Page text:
I talked with my son after school, and didn't get much details from him, but he says he's happy with the resolution and thinks it will work.  I don't have much choice but to see how things go.  I'm sure the Principal is pissed at me, but I don't really care.  While I appreciate the time she has put into this, I don't appreciate her hostile attitude.

 

I did put together a letter detailing everything, mainly just to do a brain dump and get it out of my head, but also just in case I need it for future reference.  Ds does know he can come home at anytime, but I have made it clear that it's a big decision, and he can't decide to homeschool one day and then go to school the next.  So far, he wants to finish the school year and think about whether to go back next year or not.

 

So, I'm not really sure it's been solved, but at least it's been put on the table as an issue to be addressed.  I think that's what ds was most happy about - he at least feels like the adults acknowledge that these things are happening and that the other kids have been talked to.  I still don't know that any of the other parents have been notified at all, which irritates me, but I can let it go for now.

 

Blech.

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#9 of 26 Old 01-16-2011, 01:19 PM
 
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I have a daily planner that I used to keep track of ds behavior at school for his therapist; perhaps you can keep one for any further developments with this issue.


"It should be a rule in all prophylactic work that no harm should ever be unnecessarily inflicted on a healthy person (Sir Graham Wilson, The Hazards of Immunization, 1967)."
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#10 of 26 Old 01-16-2011, 09:45 PM
 
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Re: bolded bit.  Her being hostile is unprofessional, period.   She will just have to build a bridge and get over it... wow, the nerve of you.  Actually asking that she do her JOB and do it fairly & professionally??  What on earth will the world come to? wink1.gif  I sincerely hope that the situation does improve for him at school!  But as for how you handled it, I wouldn't change a thing.. and I would keep documenting if anything else does happen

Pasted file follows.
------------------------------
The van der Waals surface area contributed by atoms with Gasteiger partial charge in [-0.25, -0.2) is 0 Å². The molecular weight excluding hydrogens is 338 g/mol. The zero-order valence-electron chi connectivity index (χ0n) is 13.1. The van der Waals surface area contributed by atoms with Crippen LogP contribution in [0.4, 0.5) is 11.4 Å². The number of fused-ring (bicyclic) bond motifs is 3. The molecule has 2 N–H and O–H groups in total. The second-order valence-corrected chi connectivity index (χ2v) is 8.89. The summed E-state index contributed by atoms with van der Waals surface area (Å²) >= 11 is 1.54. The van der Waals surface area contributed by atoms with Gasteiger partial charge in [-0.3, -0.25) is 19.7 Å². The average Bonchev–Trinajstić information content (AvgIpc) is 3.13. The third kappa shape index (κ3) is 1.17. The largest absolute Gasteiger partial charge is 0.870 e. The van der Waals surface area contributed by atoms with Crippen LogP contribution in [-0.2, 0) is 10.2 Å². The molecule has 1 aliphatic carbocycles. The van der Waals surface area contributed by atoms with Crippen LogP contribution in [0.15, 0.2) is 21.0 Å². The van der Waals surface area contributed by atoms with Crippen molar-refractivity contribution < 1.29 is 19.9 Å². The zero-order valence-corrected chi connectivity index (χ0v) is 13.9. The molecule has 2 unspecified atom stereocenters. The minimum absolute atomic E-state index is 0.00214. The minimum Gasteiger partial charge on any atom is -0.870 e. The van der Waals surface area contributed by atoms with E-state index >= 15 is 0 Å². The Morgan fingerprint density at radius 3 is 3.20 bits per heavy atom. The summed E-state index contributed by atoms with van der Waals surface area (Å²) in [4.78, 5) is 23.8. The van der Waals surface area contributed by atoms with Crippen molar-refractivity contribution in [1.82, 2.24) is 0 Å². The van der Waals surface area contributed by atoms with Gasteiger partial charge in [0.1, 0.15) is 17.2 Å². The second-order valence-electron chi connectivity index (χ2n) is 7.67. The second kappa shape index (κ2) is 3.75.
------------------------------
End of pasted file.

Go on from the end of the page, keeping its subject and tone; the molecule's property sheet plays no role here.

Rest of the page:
Quote:
Originally Posted by oceanbaby View Post

I talked with my son after school, and didn't get much details from him, but he says he's happy with the resolution and thinks it will work.  I don't have much choice but to see how things go.  I'm sure the Principal is pissed at me, but I don't really care.  While I appreciate the time she has put into this, I don't appreciate her hostile attitude.

 


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#11 of 26 Old 01-17-2011, 06:08 AM
 
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Does your school have a bullying complaint/investigation policy?  In my state, each school district is required by law to implement its own bullying policy that includes a procedure for receiving complaints, investigating them thoroughly by speaking with all relevant students & parents, and issuing reports and meeting with parents.  The state also collects data on "verified acts of bullying."  You may want to check to see if your district has something similar that needs to be followed.  If anything, it is a way to make sure the school administration is doing its job.  If the problem continues, you may want to ask if the school has other resources like the school psychologist or social worker who may be able to get involved with the kids on some level.

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#12 of 26 Old 01-17-2011, 12:48 PM
 
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Quote:
Originally Posted by oceanbaby View Post

 

I asked if anyone had ever talked to J's parents since we had been complaining about this since the beginning of the year, and we feel like we're the only parents trying to solve this, and she said that no, they hadn't talked to them, but it wasn't necessary because "they're good parents, no worries there." 

That is INSANE. If they are good parents, they will want to know that their kid is teasing and excluding another child from play.

 

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#13 of 26 Old 01-17-2011, 01:42 PM
 
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Having worked in the schools- this response seems standard ( one on one conferenceing/talk with teacher/meeting with the group involved before a contract is formed), though the principal could have been much more civil.

 

The comments that he has 'good parents' is also uncalled for and unprofessional. Parents are often surprised that their kids can be mean/cruel to other kids and no one wants to admit it is is 'their' kid. Most bullies keep their behavior as hidden as possible from adults for fear of punishment. Some parents are aware that their child has a 'history' of namecalling, etc.---but most deny it or blame the other child.